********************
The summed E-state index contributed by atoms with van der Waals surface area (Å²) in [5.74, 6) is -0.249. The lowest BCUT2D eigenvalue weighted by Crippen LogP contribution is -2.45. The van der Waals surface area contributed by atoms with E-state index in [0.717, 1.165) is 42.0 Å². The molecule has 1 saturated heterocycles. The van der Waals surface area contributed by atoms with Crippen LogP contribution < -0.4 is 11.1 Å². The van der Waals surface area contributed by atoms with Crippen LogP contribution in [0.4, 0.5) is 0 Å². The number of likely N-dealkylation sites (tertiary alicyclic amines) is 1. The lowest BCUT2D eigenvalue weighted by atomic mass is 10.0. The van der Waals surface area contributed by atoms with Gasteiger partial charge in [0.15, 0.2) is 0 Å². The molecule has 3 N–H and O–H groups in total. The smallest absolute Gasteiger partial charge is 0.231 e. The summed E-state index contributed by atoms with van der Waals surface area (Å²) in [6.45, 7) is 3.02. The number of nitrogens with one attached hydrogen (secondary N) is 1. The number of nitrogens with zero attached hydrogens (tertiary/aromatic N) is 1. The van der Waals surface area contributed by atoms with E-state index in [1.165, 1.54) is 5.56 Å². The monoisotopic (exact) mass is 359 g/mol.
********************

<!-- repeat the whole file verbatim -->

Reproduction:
The summed E-state index contributed by atoms with van der Waals surface area (Å²) in [5.74, 6) is -0.249. The lowest BCUT2D eigenvalue weighted by Crippen LogP contribution is -2.45. The van der Waals surface area contributed by atoms with E-state index in [0.717, 1.165) is 42.0 Å². The molecule has 1 saturated heterocycles. The van der Waals surface area contributed by atoms with Crippen LogP contribution < -0.4 is 11.1 Å². The van der Waals surface area contributed by atoms with Crippen LogP contribution in [0.4, 0.5) is 0 Å². The number of likely N-dealkylation sites (tertiary alicyclic amines) is 1. The lowest BCUT2D eigenvalue weighted by atomic mass is 10.0. The van der Waals surface area contributed by atoms with Gasteiger partial charge in [0.15, 0.2) is 0 Å². The molecule has 3 N–H and O–H groups in total. The smallest absolute Gasteiger partial charge is 0.231 e. The summed E-state index contributed by atoms with van der Waals surface area (Å²) in [6.45, 7) is 3.02. The number of nitrogens with one attached hydrogen (secondary N) is 1. The number of nitrogens with zero attached hydrogens (tertiary/aromatic N) is 1. The van der Waals surface area contributed by atoms with E-state index in [1.165, 1.54) is 5.56 Å². The monoisotopic (exact) mass is 359 g/mol.